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Be Pleasant in Stores and on the Telephone
"Whether we're at a retail shop or watching TV, all around us we see examples of bad manners," says Kay West, the Nashville-based author of How to Raise a Lady and How to Raise a Gentleman. "It's your responsibility to teach your children that politeness is easy and fast and should be part of every transaction between human beings." A friendly attitude and basic good manners teach kids about taking turns, being considerate, and listening. What's more, when your child sees how warmly people respond, he'll soon come to realize that he can catch more flies with honey than with vinegar. The valuable lesson learned: When you behave nicely, you get what you want and feel better too.
Handle Setbacks With Patience
This is a tough one, as anyone who has been stuck in traffic or experienced airport delays can attest. But being adaptable is one of the most crucial behavior lessons kids can learn -- not to mention that seeing a parent blow his top can be upsetting, says Dr. Ramey. When that happens, a child may feel afraid and wonder, "Will my dad do this to me when he's angry?" If you do slip for a moment and lose your temper, Dr. Ramey says, you can immediately apologize to your child and say, "I didn't mean to act that way. I wish I had done things differently." You can also stress that your child isn't to blame for your anger. As a result, your child will learn that it's good to apologize, and she'll take note that you're working to gain control of your emotions.
Catch Your Child Being Good
A compliment can be music to anyone's ears, especially a child's. ("You were so patient when we had to wait for a table.") And don't stop there. You can point out when the protagonist in a book or on TV is being helpful and ask your child how rude characters should have behaved. You can also give him opportunities to practice good behavior outside the immediate family, Dr. Ramey says. For example, encourage him to hold the door open for an elderly person, or rehearse with him how he should greet guests at a party.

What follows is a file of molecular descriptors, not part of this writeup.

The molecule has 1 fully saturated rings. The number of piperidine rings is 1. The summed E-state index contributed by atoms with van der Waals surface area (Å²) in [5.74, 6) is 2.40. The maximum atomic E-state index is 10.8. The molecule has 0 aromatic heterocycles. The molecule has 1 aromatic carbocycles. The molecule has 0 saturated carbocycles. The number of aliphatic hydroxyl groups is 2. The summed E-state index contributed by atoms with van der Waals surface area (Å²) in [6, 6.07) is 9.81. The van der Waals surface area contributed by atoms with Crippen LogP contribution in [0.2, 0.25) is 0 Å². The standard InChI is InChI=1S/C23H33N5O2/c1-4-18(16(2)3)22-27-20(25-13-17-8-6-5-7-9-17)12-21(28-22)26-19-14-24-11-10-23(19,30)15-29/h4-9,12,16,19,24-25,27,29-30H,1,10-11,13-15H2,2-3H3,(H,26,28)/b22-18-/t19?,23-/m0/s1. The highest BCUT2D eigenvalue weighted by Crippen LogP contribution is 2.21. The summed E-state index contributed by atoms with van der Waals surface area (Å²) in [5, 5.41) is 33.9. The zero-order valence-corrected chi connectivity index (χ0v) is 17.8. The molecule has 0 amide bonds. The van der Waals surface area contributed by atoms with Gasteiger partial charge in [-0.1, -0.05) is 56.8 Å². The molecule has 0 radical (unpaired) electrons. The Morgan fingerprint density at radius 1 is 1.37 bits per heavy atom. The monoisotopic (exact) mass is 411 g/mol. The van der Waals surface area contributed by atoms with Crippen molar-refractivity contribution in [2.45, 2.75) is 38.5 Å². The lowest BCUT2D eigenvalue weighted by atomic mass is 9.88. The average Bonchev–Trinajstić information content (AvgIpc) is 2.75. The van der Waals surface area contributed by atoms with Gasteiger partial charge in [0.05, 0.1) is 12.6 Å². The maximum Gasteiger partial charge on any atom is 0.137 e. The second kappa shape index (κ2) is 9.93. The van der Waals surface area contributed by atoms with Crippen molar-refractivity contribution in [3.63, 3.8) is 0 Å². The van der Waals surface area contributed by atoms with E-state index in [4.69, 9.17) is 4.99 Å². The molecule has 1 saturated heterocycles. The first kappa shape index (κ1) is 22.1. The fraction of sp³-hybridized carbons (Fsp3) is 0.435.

Respect Your Child's Need for Attention
Many kids "lose it" in public after repeated attempts to get a response from an oblivious parent. That doesn't mean you should always stop what you're doing to tend to your child. "A child learns to be patient by being asked to wait until you're ready to give her your attention," says Dr. Smith. ("I do want to see your project. I'll be able to really look at it after I've finished my conversation.") But children have a much easier time waiting if you acknowledge them right away and consistently keep your promises. It also shows respect -- an important concept you want her to learn and use in her interactions with others.
Ultimately, remember that you are the one with the ability to make the greatest impact on your child's behavior, even if sometimes it doesn't feel that way. And that's great news. As Dr. Smith says, "You're going to be numero uno in your child's eyes no matter how many other people come into his life."
Copyright © 2002. Reprinted with permission from the April 2002 issue of Child magazine.
All content here, including advice from doctors and other health professionals, should be considered as opinion only. Always seek the direct advice of your own doctor in connection with any questions or issues you may have regarding your own health or the health of others.